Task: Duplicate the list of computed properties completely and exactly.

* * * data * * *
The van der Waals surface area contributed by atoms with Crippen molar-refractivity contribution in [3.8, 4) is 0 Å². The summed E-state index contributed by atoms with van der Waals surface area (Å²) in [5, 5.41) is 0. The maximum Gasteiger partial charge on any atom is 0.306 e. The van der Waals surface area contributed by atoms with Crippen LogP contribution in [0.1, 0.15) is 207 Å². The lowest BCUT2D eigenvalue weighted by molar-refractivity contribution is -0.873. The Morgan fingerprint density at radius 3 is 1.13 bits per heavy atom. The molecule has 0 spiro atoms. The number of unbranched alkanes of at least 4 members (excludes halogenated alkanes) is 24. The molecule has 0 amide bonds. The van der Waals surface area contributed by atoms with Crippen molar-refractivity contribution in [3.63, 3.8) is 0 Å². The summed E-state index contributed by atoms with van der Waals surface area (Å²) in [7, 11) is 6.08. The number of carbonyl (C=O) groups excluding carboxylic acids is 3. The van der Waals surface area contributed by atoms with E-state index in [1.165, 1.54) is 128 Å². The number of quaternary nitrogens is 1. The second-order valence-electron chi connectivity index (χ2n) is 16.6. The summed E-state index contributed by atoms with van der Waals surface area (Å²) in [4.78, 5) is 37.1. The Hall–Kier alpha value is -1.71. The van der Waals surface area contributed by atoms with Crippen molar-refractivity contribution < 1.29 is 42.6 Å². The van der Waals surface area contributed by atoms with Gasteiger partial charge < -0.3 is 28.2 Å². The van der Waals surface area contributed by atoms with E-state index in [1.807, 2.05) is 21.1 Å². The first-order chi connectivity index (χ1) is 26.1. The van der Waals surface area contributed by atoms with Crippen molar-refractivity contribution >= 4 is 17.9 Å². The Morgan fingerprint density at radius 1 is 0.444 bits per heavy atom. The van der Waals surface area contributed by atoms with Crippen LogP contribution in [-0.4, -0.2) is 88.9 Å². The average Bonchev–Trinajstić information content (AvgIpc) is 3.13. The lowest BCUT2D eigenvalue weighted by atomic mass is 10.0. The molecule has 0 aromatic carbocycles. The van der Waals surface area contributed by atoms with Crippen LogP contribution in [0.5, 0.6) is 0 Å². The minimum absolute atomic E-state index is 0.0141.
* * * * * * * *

The van der Waals surface area contributed by atoms with Crippen molar-refractivity contribution in [3.8, 4) is 0 Å². The summed E-state index contributed by atoms with van der Waals surface area (Å²) in [5, 5.41) is 0. The maximum Gasteiger partial charge on any atom is 0.306 e. The van der Waals surface area contributed by atoms with Crippen LogP contribution in [0.1, 0.15) is 207 Å². The lowest BCUT2D eigenvalue weighted by molar-refractivity contribution is -0.873. The Morgan fingerprint density at radius 3 is 1.13 bits per heavy atom. The molecule has 0 spiro atoms. The number of unbranched alkanes of at least 4 members (excludes halogenated alkanes) is 24. The molecule has 0 amide bonds. The van der Waals surface area contributed by atoms with Crippen molar-refractivity contribution in [3.63, 3.8) is 0 Å². The summed E-state index contributed by atoms with van der Waals surface area (Å²) in [7, 11) is 6.08. The number of carbonyl (C=O) groups excluding carboxylic acids is 3. The van der Waals surface area contributed by atoms with E-state index in [1.165, 1.54) is 128 Å². The number of quaternary nitrogens is 1. The second-order valence-electron chi connectivity index (χ2n) is 16.6. The summed E-state index contributed by atoms with van der Waals surface area (Å²) in [4.78, 5) is 37.1. The Hall–Kier alpha value is -1.71. The van der Waals surface area contributed by atoms with Crippen molar-refractivity contribution < 1.29 is 42.6 Å². The van der Waals surface area contributed by atoms with Gasteiger partial charge < -0.3 is 28.2 Å². The van der Waals surface area contributed by atoms with E-state index in [1.807, 2.05) is 21.1 Å². The first-order chi connectivity index (χ1) is 26.1. The van der Waals surface area contributed by atoms with Crippen molar-refractivity contribution >= 4 is 17.9 Å². The Morgan fingerprint density at radius 1 is 0.444 bits per heavy atom. The van der Waals surface area contributed by atoms with Crippen LogP contribution in [-0.4, -0.2) is 88.9 Å². The average Bonchev–Trinajstić information content (AvgIpc) is 3.13. The lowest BCUT2D eigenvalue weighted by atomic mass is 10.0. The molecule has 0 aromatic carbocycles. The van der Waals surface area contributed by atoms with Crippen LogP contribution in [0.5, 0.6) is 0 Å². The minimum absolute atomic E-state index is 0.0141.